There is always someone worse off….

 

In Aug of 2020, a consumer, a pleasant man in obvious personal pain came into the Our Place looking for housing. He had at one time had stable housing, a stable job, and ten years of sobriety from a Methamphetamine and Heroin addiction.

After a short talk with Our Place peer support, we learned that four months earlier his daughter had committed suicide, a week after that his older brother had lost his life to COVID-19, then within a month he lost his job and housing with nowhere else to go but his vehicle. Unfortunately he was unable to  cope and process the personal tragedies and pain. Unfortunately, he returned to his addictions and became lost in drugs again  numbing the  pain.

He contacted several agencies for a Chemical Dependency Evaluation (CDE). He was told over and over, it would be between  five to six weeks before anyone would be able to see him.

A peer support specialist introduced him to the manager of Our Place. Once the need was identified, Instar community Services was contacted for a CDE as a Good Samaritan partner for such services. Upon complement of the evaluation it was determined he needed inpatient treatment and Good Samaritan contacted the Montana Chemical Dependency Center (MCDC) in Butte, Montana. Because his assessment of need was so great MCDC agreed to take him within the week.  Our Place gave him a ride to Butte and he spent thirty days in treatment.  While he was in treatment,  Our Place housing Coordinator, Lori reached out to the community and was able to find him housing. This, to prevent him from being homeless and without a safe place of his own. He graduated treatment and he is now stably housed. He continues counseling every week and is starting to work through the grief he feels for the loss of his family. He is currently reconnecting with his other two children and he just had a job interview he feels positive about.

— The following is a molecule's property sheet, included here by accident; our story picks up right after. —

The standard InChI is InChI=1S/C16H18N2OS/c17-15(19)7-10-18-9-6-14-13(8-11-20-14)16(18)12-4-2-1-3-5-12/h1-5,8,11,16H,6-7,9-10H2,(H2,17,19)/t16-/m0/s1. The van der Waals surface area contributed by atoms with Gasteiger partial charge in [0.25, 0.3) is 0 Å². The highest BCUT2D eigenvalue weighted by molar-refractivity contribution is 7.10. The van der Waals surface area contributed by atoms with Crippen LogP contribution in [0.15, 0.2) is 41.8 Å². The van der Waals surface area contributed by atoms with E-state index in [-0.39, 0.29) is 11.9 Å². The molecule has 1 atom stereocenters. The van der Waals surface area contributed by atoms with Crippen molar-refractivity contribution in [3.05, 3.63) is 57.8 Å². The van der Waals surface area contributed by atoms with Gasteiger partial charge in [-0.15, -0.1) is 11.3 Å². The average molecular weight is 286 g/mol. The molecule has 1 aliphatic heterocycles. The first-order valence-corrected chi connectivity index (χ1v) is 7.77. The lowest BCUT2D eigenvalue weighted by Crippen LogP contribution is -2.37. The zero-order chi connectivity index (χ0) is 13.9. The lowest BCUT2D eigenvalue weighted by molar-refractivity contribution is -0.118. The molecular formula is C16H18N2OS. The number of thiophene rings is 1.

You can help!

 

How simple gratitude can change our entire path

In February2020, a young female came into Our Place and asked the manager if she could volunteer at the drop-in center. The manager asked her why she wanted to volunteer. She told him that one year ago she had been homeless and living on the street. She had spent several months living in the shelter; while there Our Place had been one of the only places of actual comfort, safety, and warmth she could find.  Eventually, she was able to secure an apartment, but she never wanted to be in that position again, so she went to the Career Training Institute. She spent a year training with them in several different employee areas. The young lady had previously never been able to keep a job for more than a week or two because she suffered from mental illness.

While at the career institute she learned about Peer Support as a career opportunity. She applied for and received a grant from them to attend Peer Support training. She fell in love with the concept of helping others that suffered as she had. When she graduated, she heard that Our Place had come under new management. The manager told her they had no job openings, but she simply shook her head and said, “No, I’m not looking for work right now I am looking for experience.” She told him that she knew she didn’t have very much work experience and wanted to volunteer twenty hours a week as peer support so that someday when she did get a job she would already be good at it.

The manager signed her up as a volunteer and gave her on the job training including everything from the NASW code of ethics to Crisis response. She was able to develop good work habits such as good attendance, mediation, and the ability to connect with her peers while remaining objective. Six months after she started volunteering, a job opportunity came up at Our Place and due to her hard work and dependability the decision was made to hire her. She works as a peer support specialist and enjoys success in this field to this very day.

An AmeriCorps Member has been housed!

 

An AmeriCorps member has been housed!

An AmeriCorps- Montana Conservation Corps member started serving for his term this past fall to help do studies on homes and fire mitigation. He moved from California to Montana to serve and could not find housing right away. He ended up camping for a while and it started getting cold. He knew he needed to find housing before winter began but needed some resources because he was still new to Helena. Matt came to Good Samaritan’s for housing navigation services and was able to get housed after two weeks. Thanks to a private landlord in the community who is opening to taking AmeriCorps members who on average get a net income of $800-$900 a month. Good Samaritan’s great appreciates the collaboration landlords provide to community members serving for their country.